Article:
One consequence of the judicial meltdown is that criminals enter politics in droves. In the late 1990s, a then-election commissioner, T.S. Krishnamurthy, estimated that 40 members of parliament and 700 members of state legislatures faced pending criminal cases. Although no one has since provided a more current figure, all India’s major political parties remain unenthusiastic about judicial reform — perhaps fearing their own legislators would become the first victims.

Chief ministers in many states have turned the police into political tools to harrass political opponents. Yes-men are promoted while independent-minded officers are often exiled to posts like police training and research. In Tamil Nadu, for instance, opposition leaders have repeatedly been arrested on a succession of charges that did not result in convictions. Not surprising then, that ordinary citizens tend to see the legal process as political theater rather than a justice system.

Having long wooed criminals, it is only a matter of time before more political parties start wooing terrorist outfits too — as shown by the battle for Mr. Salem’s support in Uttar Pradesh. In some constituencies, they may even command enough votes to decide the result. The more India’s politics becomes based on religious and regional affiliations rather than policies, the more terrorists of all stripes will become politically attractive. After all why jail a terrorist who can help you win the next election? Far better to keep him on your side, for fear his followers might otherwise switch to the opposition.

Politics apart, long legal delays can also fuel Hindu-Muslim riots. When the law cannot quickly find and convict individual Muslim terrorists, it only encourages Hindu mobs to take the law into their hands and seek vengeance against the Muslim community as a whole. Muslim mobs are then tempted to respond, creating a cycle of violence — as was graphically demonstrated in Gujarat in 2002, when an attack on a train carrying Hindu pilgrims sparked intercommunal riots in which several thousand died.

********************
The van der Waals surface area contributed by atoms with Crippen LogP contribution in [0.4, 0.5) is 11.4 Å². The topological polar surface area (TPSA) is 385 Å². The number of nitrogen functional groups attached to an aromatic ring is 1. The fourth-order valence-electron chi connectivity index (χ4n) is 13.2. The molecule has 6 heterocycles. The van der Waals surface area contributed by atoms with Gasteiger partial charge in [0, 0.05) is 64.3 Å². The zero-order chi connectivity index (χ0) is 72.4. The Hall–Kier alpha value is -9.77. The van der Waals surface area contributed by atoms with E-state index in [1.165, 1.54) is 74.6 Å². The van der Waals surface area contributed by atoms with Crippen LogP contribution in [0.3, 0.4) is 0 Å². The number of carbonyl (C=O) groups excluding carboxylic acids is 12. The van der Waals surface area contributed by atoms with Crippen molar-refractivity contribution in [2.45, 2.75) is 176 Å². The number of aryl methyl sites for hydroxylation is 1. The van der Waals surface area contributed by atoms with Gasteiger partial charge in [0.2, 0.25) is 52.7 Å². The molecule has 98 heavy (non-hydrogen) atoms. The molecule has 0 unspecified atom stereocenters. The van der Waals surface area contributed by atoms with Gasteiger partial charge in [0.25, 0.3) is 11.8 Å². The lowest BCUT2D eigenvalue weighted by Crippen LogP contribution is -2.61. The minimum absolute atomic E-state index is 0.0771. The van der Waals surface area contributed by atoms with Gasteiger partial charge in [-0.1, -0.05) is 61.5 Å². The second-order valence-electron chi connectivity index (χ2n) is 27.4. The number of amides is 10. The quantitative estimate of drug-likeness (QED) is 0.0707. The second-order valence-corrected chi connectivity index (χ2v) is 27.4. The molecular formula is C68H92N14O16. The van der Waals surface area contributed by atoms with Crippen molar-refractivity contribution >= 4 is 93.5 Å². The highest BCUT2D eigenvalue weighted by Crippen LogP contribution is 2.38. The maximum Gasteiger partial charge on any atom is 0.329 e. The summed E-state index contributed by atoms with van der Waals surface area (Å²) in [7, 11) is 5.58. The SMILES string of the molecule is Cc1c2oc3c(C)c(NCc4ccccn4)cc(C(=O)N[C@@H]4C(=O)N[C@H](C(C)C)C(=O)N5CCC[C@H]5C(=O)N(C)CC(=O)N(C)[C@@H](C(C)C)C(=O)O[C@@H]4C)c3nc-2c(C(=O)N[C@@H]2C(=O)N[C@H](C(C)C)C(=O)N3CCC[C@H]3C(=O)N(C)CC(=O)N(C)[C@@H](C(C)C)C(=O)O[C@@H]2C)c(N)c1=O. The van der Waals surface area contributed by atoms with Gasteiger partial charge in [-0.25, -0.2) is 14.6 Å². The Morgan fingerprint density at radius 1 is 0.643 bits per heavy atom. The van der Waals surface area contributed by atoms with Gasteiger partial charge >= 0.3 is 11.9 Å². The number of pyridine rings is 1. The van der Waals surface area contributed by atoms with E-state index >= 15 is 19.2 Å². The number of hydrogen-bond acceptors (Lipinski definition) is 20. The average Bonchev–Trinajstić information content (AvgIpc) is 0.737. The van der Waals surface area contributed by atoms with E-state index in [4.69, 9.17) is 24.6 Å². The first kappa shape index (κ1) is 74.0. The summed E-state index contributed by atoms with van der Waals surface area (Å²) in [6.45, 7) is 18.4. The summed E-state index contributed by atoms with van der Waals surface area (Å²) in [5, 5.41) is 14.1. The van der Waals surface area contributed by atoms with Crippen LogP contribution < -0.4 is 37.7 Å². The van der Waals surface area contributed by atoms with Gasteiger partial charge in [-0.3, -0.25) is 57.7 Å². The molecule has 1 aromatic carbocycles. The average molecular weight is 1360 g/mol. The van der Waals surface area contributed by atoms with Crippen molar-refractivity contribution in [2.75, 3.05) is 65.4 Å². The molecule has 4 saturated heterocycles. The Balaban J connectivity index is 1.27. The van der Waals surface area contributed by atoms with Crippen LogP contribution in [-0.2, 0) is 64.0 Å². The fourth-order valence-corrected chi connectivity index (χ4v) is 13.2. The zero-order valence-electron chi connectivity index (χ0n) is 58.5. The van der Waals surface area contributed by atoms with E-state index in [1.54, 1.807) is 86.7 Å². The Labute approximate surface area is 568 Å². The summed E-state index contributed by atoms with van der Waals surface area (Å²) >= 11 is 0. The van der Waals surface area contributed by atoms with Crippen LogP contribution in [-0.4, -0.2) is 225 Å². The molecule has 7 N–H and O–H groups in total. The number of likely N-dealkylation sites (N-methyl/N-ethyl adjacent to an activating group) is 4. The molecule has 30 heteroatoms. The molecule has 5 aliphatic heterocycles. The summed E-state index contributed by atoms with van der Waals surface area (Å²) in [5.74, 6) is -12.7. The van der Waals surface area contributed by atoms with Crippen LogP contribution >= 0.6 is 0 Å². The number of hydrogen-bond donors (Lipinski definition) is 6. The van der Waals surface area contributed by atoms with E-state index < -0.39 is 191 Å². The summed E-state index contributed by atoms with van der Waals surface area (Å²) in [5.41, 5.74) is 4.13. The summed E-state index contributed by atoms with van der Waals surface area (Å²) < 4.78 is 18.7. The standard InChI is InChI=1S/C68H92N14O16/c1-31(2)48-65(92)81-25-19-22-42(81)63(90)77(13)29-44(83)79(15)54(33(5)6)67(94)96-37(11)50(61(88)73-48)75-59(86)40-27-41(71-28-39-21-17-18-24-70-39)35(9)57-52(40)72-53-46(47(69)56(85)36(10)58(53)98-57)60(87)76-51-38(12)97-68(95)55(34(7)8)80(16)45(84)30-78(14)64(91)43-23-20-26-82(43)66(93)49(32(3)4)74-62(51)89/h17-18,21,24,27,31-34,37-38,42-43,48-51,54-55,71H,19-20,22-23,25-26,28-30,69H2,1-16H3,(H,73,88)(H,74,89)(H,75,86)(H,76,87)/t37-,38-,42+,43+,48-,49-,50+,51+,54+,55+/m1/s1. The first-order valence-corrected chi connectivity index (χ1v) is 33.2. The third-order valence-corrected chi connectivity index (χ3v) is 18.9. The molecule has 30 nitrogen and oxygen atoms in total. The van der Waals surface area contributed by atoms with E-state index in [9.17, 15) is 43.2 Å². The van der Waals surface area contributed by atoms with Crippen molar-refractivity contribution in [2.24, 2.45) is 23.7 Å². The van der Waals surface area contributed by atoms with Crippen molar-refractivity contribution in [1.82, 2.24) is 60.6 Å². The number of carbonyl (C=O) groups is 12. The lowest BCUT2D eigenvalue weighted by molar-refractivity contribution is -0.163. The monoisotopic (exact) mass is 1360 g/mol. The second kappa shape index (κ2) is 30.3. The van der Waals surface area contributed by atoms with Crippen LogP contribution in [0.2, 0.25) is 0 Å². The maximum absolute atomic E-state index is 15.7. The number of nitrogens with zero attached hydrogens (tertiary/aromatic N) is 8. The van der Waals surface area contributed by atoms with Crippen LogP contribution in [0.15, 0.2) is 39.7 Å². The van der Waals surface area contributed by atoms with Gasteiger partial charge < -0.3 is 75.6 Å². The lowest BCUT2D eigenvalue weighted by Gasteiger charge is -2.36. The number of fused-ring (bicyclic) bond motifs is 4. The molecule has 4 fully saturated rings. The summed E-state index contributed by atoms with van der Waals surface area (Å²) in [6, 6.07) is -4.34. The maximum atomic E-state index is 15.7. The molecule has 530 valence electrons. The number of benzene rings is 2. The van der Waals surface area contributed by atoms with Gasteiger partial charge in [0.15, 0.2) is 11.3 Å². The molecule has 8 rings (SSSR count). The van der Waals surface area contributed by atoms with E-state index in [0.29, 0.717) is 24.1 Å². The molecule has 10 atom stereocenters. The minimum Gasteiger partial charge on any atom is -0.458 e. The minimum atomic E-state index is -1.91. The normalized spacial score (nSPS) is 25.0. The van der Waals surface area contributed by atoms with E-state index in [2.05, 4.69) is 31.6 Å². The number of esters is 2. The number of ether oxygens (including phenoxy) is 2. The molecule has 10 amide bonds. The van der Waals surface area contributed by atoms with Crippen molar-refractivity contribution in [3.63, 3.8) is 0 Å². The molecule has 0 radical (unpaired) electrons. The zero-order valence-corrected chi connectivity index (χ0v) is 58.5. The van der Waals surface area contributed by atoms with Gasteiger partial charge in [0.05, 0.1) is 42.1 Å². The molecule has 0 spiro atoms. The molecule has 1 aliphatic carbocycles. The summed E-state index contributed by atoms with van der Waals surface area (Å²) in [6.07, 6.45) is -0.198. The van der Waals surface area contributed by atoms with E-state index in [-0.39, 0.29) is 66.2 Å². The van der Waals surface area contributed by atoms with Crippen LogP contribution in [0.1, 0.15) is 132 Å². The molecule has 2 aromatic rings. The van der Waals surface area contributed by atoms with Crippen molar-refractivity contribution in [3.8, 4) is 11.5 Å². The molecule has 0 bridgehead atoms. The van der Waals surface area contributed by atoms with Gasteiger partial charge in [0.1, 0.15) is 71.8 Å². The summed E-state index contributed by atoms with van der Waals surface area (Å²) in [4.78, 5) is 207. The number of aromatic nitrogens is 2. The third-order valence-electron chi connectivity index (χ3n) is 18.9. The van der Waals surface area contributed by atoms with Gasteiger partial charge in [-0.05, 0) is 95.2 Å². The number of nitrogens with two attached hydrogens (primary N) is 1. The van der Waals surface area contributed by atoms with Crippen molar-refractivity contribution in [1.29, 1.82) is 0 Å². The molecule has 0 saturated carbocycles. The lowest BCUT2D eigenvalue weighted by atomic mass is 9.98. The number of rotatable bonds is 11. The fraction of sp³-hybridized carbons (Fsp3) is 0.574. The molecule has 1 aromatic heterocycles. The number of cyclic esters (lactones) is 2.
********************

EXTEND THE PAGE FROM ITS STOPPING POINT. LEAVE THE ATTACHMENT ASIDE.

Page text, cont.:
The solution is to set up an independent police commission, along the same lines as the country’s election commission, which has a reputation for fairness. While state governments must necessarily be in charge of public order, criminal investigation should be the job of a separate, autonomous police force under an independent police commission. That would make it impossible for local politicians to meddle in individual cases for political purposes, and help get criminals out of legislatures and into jails. India also needs more judges and streamlined judicial procedures, as the country has learned firsthand that justice delayed is justice denied.

Finally, India needs a law mandating that criminal cases against elected legislators will be disposed of before dealing with any others. Today, criminals often enter politics to delay cases against them. But if these cases were the first to be heard, and local politicians no longer had the power to interfere with them, criminals would flee politics instead of embracing it as a way to avoid being convicted.

Mr. Aiyar is a research fellow at the Cato Institute and a columnist for the Times of India.